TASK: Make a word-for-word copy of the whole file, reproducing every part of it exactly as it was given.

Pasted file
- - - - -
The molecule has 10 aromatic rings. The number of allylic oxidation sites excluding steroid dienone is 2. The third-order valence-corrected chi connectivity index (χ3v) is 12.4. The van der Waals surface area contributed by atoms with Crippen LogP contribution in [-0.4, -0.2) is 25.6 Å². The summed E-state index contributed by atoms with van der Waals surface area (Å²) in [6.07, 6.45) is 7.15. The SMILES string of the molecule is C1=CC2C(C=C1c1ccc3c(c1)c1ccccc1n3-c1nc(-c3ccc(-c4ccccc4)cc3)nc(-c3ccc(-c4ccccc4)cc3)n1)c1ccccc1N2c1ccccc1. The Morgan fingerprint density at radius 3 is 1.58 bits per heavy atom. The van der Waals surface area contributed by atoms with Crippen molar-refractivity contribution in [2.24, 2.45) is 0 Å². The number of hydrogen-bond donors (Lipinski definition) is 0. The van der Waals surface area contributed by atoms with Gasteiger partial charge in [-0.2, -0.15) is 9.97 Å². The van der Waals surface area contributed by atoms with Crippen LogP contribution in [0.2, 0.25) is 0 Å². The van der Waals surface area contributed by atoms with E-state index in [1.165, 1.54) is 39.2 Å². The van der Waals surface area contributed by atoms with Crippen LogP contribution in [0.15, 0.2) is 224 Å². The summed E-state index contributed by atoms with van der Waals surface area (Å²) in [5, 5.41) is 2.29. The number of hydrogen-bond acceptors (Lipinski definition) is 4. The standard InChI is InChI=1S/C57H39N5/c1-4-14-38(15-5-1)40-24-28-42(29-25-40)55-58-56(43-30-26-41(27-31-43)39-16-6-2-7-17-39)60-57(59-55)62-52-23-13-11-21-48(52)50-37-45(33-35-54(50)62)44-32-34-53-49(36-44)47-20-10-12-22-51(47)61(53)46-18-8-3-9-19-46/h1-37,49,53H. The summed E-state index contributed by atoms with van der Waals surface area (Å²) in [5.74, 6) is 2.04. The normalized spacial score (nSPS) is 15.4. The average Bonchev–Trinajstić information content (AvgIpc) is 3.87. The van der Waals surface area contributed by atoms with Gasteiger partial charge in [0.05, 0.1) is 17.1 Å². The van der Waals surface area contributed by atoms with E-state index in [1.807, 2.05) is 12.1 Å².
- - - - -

The molecule has 10 aromatic rings. The number of allylic oxidation sites excluding steroid dienone is 2. The third-order valence-corrected chi connectivity index (χ3v) is 12.4. The van der Waals surface area contributed by atoms with Crippen LogP contribution in [-0.4, -0.2) is 25.6 Å². The summed E-state index contributed by atoms with van der Waals surface area (Å²) in [6.07, 6.45) is 7.15. The SMILES string of the molecule is C1=CC2C(C=C1c1ccc3c(c1)c1ccccc1n3-c1nc(-c3ccc(-c4ccccc4)cc3)nc(-c3ccc(-c4ccccc4)cc3)n1)c1ccccc1N2c1ccccc1. The Morgan fingerprint density at radius 3 is 1.58 bits per heavy atom. The van der Waals surface area contributed by atoms with Crippen molar-refractivity contribution in [2.24, 2.45) is 0 Å². The number of hydrogen-bond donors (Lipinski definition) is 0. The van der Waals surface area contributed by atoms with Gasteiger partial charge in [-0.2, -0.15) is 9.97 Å². The van der Waals surface area contributed by atoms with Crippen LogP contribution in [0.2, 0.25) is 0 Å². The van der Waals surface area contributed by atoms with E-state index in [1.165, 1.54) is 39.2 Å². The van der Waals surface area contributed by atoms with Crippen LogP contribution in [0.15, 0.2) is 224 Å². The summed E-state index contributed by atoms with van der Waals surface area (Å²) in [5, 5.41) is 2.29. The number of hydrogen-bond acceptors (Lipinski definition) is 4. The standard InChI is InChI=1S/C57H39N5/c1-4-14-38(15-5-1)40-24-28-42(29-25-40)55-58-56(43-30-26-41(27-31-43)39-16-6-2-7-17-39)60-57(59-55)62-52-23-13-11-21-48(52)50-37-45(33-35-54(50)62)44-32-34-53-49(36-44)47-20-10-12-22-51(47)61(53)46-18-8-3-9-19-46/h1-37,49,53H. The summed E-state index contributed by atoms with van der Waals surface area (Å²) in [5.74, 6) is 2.04. The normalized spacial score (nSPS) is 15.4. The average Bonchev–Trinajstić information content (AvgIpc) is 3.87. The van der Waals surface area contributed by atoms with Gasteiger partial charge in [0.05, 0.1) is 17.1 Å². The van der Waals surface area contributed by atoms with E-state index in [1.807, 2.05) is 12.1 Å².